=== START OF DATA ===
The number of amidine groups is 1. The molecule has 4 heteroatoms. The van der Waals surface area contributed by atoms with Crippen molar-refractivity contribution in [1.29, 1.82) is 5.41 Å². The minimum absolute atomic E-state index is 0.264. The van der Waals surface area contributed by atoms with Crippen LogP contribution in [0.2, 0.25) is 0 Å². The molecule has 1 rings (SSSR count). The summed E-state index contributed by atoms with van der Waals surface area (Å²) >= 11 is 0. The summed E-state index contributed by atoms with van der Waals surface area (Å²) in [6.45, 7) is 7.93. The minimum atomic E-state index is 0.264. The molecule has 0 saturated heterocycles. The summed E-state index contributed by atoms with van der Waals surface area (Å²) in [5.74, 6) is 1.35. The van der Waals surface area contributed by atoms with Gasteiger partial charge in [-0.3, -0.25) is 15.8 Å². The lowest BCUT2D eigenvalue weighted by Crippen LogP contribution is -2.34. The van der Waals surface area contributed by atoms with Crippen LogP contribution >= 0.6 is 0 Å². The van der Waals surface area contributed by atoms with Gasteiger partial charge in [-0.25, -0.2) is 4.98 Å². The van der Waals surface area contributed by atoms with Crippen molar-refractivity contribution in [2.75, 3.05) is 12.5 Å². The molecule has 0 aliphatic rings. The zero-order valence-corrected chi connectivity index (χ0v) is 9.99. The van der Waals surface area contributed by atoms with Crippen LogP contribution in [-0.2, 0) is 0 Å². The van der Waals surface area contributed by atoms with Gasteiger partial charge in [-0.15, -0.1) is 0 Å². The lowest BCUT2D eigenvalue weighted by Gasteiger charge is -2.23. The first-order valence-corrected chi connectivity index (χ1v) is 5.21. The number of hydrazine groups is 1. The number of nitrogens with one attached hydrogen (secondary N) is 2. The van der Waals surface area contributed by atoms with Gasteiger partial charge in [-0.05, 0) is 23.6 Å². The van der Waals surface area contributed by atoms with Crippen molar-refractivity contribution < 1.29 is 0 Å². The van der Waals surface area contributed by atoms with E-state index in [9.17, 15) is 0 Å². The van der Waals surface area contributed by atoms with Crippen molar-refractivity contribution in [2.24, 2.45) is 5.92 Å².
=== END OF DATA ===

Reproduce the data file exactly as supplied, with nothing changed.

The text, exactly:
The number of amidine groups is 1. The molecule has 4 heteroatoms. The van der Waals surface area contributed by atoms with Crippen molar-refractivity contribution in [1.29, 1.82) is 5.41 Å². The minimum absolute atomic E-state index is 0.264. The van der Waals surface area contributed by atoms with Crippen LogP contribution in [0.2, 0.25) is 0 Å². The molecule has 1 rings (SSSR count). The summed E-state index contributed by atoms with van der Waals surface area (Å²) >= 11 is 0. The summed E-state index contributed by atoms with van der Waals surface area (Å²) in [6.45, 7) is 7.93. The minimum atomic E-state index is 0.264. The molecule has 0 saturated heterocycles. The summed E-state index contributed by atoms with van der Waals surface area (Å²) in [5.74, 6) is 1.35. The van der Waals surface area contributed by atoms with Gasteiger partial charge in [-0.3, -0.25) is 15.8 Å². The lowest BCUT2D eigenvalue weighted by Crippen LogP contribution is -2.34. The van der Waals surface area contributed by atoms with Crippen LogP contribution >= 0.6 is 0 Å². The van der Waals surface area contributed by atoms with Gasteiger partial charge in [-0.25, -0.2) is 4.98 Å². The van der Waals surface area contributed by atoms with Crippen molar-refractivity contribution in [2.75, 3.05) is 12.5 Å². The molecule has 0 aliphatic rings. The zero-order valence-corrected chi connectivity index (χ0v) is 9.99. The van der Waals surface area contributed by atoms with Crippen LogP contribution in [-0.2, 0) is 0 Å². The van der Waals surface area contributed by atoms with Gasteiger partial charge in [-0.15, -0.1) is 0 Å². The lowest BCUT2D eigenvalue weighted by Gasteiger charge is -2.23. The first-order valence-corrected chi connectivity index (χ1v) is 5.21. The number of hydrazine groups is 1. The number of nitrogens with one attached hydrogen (secondary N) is 2. The van der Waals surface area contributed by atoms with Gasteiger partial charge in [-0.05, 0) is 23.6 Å². The van der Waals surface area contributed by atoms with Crippen molar-refractivity contribution < 1.29 is 0 Å². The van der Waals surface area contributed by atoms with E-state index in [9.17, 15) is 0 Å². The van der Waals surface area contributed by atoms with Crippen molar-refractivity contribution in [2.24, 2.45) is 5.92 Å².